I have just read an extremely interesting analysis of Pope Benedict's lecture and the ensuing row on the Duck of Minerva blog - Misdirected Offense.
In my earlier comment Papa Ratzi 3, I wondered why His Holiness had chosen to include the offending quotation, which didn't seem to add any logical weight to his argument. As PTJ points out, the lecture wasn't actually about Islam at all, but about the place of force within Christian tradition. So why did the Pope talk about Moslem violence, when history contains so many examples of Christian violence?
PTJ suggests that the Pope was merely adopting a cheap rhetorical trick against Christians who disagree with his Hellenistic position. Many Christians have believed that God is above reason, but the Pope chooses to associate this belief with Islam (which he regards as an alien and inferior religion), and then uses the ad hominem fallacy to dismiss this belief without proper argument.
Whom was the Pope addressing in the offending lecture? Some people have noted that the Pope's words have caused some violence in the Moslem world, and imagine that this violence somehow proves the Pope correct. (It doesn't - he wasn't talking about that kind of violence.) And imagine that he was talking directly to the Moslem world. Surely we cannot see the Pope as some kind of provocateur, deliberately stirring up trouble in the Moslem world in order to demonstrate that Christianity is more civilized? This seems extremely unlikely, if only because this Pope probably doesn't think the superiority of Christianity needs any demonstration.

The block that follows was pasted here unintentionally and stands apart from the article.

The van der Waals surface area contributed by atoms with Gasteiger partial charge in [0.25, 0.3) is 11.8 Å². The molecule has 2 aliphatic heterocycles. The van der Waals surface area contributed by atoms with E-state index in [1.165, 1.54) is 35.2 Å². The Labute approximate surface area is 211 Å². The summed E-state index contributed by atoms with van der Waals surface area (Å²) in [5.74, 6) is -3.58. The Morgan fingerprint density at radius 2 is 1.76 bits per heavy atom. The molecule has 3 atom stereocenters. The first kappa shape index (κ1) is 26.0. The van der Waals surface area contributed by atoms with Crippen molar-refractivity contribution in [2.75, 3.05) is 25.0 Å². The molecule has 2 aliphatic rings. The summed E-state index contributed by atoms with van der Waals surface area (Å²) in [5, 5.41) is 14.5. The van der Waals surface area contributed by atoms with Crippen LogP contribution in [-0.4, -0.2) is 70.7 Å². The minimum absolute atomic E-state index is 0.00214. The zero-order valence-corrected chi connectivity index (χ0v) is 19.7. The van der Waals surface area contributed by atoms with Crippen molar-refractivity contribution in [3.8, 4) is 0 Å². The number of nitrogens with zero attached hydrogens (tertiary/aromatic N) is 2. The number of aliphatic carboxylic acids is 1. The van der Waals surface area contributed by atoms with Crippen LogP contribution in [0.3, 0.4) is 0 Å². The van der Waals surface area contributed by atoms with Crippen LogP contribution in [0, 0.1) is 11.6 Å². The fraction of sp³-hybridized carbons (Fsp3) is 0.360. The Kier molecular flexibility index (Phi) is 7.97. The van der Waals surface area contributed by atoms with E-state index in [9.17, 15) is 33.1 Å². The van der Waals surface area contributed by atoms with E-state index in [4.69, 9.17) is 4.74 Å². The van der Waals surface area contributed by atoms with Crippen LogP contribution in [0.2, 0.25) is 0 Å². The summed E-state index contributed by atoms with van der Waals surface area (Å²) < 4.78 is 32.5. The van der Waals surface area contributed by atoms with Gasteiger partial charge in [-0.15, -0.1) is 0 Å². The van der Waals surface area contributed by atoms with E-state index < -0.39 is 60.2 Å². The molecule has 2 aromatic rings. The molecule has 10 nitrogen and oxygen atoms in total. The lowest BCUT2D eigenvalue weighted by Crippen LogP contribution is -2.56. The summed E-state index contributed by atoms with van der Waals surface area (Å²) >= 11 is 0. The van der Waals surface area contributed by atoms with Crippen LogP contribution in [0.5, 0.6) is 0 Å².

PTJ constructs a system frame in order to make sense of the out-of-context quotation - what assumptions does the Pope seem to be making about his audience, in order that this quotation might contribute (albeit fallaciously) to his argument. According to PTJ, the Pope thought he was addressing Christians who share his ignorance about (and aversion to) Islam. If Islam is the Other, then the only acceptable course for Catholics is to believe the opposite of whatever Moslems believe.
In short, PTJ assumes that the use of the offending quotation was carefully chosen to produce some (rhetorical) effect within some (academic) context. This explanation appears to be sufficient to explain the Pope's original speech, as well as his professed surprise when the speech was widely interpreted as anti-Islamic. Within the system frame of giving an academic lecture, it might seem reasonable for the Pope to ignore effects outside this frame. But this system frame is embedded in a much larger system frame. The Pope has advisors who can warn him of the wider effects of his words, but only if he choses to listen to these advisors.
In this situation, the Pope's lack of awareness and lack of consideration must be regarded as (the consequence of) a strategic choice.